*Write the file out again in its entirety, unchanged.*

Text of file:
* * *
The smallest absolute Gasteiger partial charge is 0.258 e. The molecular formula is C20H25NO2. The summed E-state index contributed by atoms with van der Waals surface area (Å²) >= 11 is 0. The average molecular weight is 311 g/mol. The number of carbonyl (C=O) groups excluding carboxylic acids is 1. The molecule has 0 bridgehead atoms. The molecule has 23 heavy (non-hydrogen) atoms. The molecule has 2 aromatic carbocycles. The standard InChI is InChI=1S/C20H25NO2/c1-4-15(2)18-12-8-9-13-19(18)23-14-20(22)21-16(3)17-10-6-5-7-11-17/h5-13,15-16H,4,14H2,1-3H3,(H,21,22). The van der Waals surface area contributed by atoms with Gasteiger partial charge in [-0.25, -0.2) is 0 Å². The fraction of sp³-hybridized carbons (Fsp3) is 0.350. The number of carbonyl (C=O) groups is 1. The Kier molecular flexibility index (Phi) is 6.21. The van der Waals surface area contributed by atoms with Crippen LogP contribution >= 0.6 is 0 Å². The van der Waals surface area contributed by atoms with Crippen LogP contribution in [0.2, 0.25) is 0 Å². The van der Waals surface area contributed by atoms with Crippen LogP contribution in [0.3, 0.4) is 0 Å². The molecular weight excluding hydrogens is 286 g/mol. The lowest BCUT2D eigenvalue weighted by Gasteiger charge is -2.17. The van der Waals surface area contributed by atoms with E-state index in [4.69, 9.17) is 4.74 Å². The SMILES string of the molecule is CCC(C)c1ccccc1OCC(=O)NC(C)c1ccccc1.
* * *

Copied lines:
The smallest absolute Gasteiger partial charge is 0.258 e. The molecular formula is C20H25NO2. The summed E-state index contributed by atoms with van der Waals surface area (Å²) >= 11 is 0. The average molecular weight is 311 g/mol. The number of carbonyl (C=O) groups excluding carboxylic acids is 1. The molecule has 0 bridgehead atoms. The molecule has 23 heavy (non-hydrogen) atoms. The molecule has 2 aromatic carbocycles. The standard InChI is InChI=1S/C20H25NO2/c1-4-15(2)18-12-8-9-13-19(18)23-14-20(22)21-16(3)17-10-6-5-7-11-17/h5-13,15-16H,4,14H2,1-3H3,(H,21,22). The van der Waals surface area contributed by atoms with Gasteiger partial charge in [-0.25, -0.2) is 0 Å². The fraction of sp³-hybridized carbons (Fsp3) is 0.350. The number of carbonyl (C=O) groups is 1. The Kier molecular flexibility index (Phi) is 6.21. The van der Waals surface area contributed by atoms with Crippen LogP contribution >= 0.6 is 0 Å². The van der Waals surface area contributed by atoms with Crippen LogP contribution in [0.2, 0.25) is 0 Å². The van der Waals surface area contributed by atoms with Crippen LogP contribution in [0.3, 0.4) is 0 Å². The molecular weight excluding hydrogens is 286 g/mol. The lowest BCUT2D eigenvalue weighted by Gasteiger charge is -2.17. The van der Waals surface area contributed by atoms with E-state index in [4.69, 9.17) is 4.74 Å². The SMILES string of the molecule is CCC(C)c1ccccc1OCC(=O)NC(C)c1ccccc1.